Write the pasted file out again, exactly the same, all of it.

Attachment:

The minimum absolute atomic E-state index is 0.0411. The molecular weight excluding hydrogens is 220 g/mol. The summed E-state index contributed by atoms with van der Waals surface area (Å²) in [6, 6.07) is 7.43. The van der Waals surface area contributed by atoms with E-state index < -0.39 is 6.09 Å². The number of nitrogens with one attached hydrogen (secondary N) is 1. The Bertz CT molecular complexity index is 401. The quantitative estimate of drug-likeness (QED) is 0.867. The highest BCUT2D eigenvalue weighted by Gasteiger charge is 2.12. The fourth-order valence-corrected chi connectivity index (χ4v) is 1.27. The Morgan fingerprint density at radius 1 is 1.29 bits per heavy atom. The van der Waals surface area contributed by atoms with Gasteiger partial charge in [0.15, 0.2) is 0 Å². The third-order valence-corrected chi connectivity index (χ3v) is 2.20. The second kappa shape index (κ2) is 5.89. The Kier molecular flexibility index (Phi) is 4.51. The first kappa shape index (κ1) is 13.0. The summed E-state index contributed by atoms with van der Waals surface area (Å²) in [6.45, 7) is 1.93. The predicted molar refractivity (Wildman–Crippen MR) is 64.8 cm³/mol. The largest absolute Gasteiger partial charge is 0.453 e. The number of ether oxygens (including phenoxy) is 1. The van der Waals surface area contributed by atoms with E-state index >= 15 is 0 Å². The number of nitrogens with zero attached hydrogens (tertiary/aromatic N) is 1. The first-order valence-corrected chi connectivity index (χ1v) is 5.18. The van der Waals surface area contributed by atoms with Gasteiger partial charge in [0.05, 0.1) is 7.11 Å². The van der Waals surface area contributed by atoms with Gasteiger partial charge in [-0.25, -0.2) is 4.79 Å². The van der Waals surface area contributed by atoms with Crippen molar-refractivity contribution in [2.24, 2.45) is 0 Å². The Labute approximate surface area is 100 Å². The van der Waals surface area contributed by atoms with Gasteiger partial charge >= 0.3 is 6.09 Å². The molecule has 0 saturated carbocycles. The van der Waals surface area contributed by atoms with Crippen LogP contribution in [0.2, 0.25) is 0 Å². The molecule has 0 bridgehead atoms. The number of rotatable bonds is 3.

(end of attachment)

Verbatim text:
The minimum absolute atomic E-state index is 0.0411. The molecular weight excluding hydrogens is 220 g/mol. The summed E-state index contributed by atoms with van der Waals surface area (Å²) in [6, 6.07) is 7.43. The van der Waals surface area contributed by atoms with E-state index < -0.39 is 6.09 Å². The number of nitrogens with one attached hydrogen (secondary N) is 1. The Bertz CT molecular complexity index is 401. The quantitative estimate of drug-likeness (QED) is 0.867. The highest BCUT2D eigenvalue weighted by Gasteiger charge is 2.12. The fourth-order valence-corrected chi connectivity index (χ4v) is 1.27. The Morgan fingerprint density at radius 1 is 1.29 bits per heavy atom. The van der Waals surface area contributed by atoms with Gasteiger partial charge in [0.15, 0.2) is 0 Å². The third-order valence-corrected chi connectivity index (χ3v) is 2.20. The second kappa shape index (κ2) is 5.89. The Kier molecular flexibility index (Phi) is 4.51. The first kappa shape index (κ1) is 13.0. The summed E-state index contributed by atoms with van der Waals surface area (Å²) in [6.45, 7) is 1.93. The predicted molar refractivity (Wildman–Crippen MR) is 64.8 cm³/mol. The largest absolute Gasteiger partial charge is 0.453 e. The number of ether oxygens (including phenoxy) is 1. The van der Waals surface area contributed by atoms with E-state index >= 15 is 0 Å². The number of nitrogens with zero attached hydrogens (tertiary/aromatic N) is 1. The first-order valence-corrected chi connectivity index (χ1v) is 5.18. The van der Waals surface area contributed by atoms with Gasteiger partial charge in [0.05, 0.1) is 7.11 Å². The van der Waals surface area contributed by atoms with Gasteiger partial charge in [-0.25, -0.2) is 4.79 Å². The van der Waals surface area contributed by atoms with Crippen molar-refractivity contribution in [2.24, 2.45) is 0 Å². The Labute approximate surface area is 100 Å². The van der Waals surface area contributed by atoms with Gasteiger partial charge >= 0.3 is 6.09 Å². The molecule has 0 saturated carbocycles. The van der Waals surface area contributed by atoms with Crippen LogP contribution in [0.2, 0.25) is 0 Å². The molecule has 0 bridgehead atoms. The number of rotatable bonds is 3.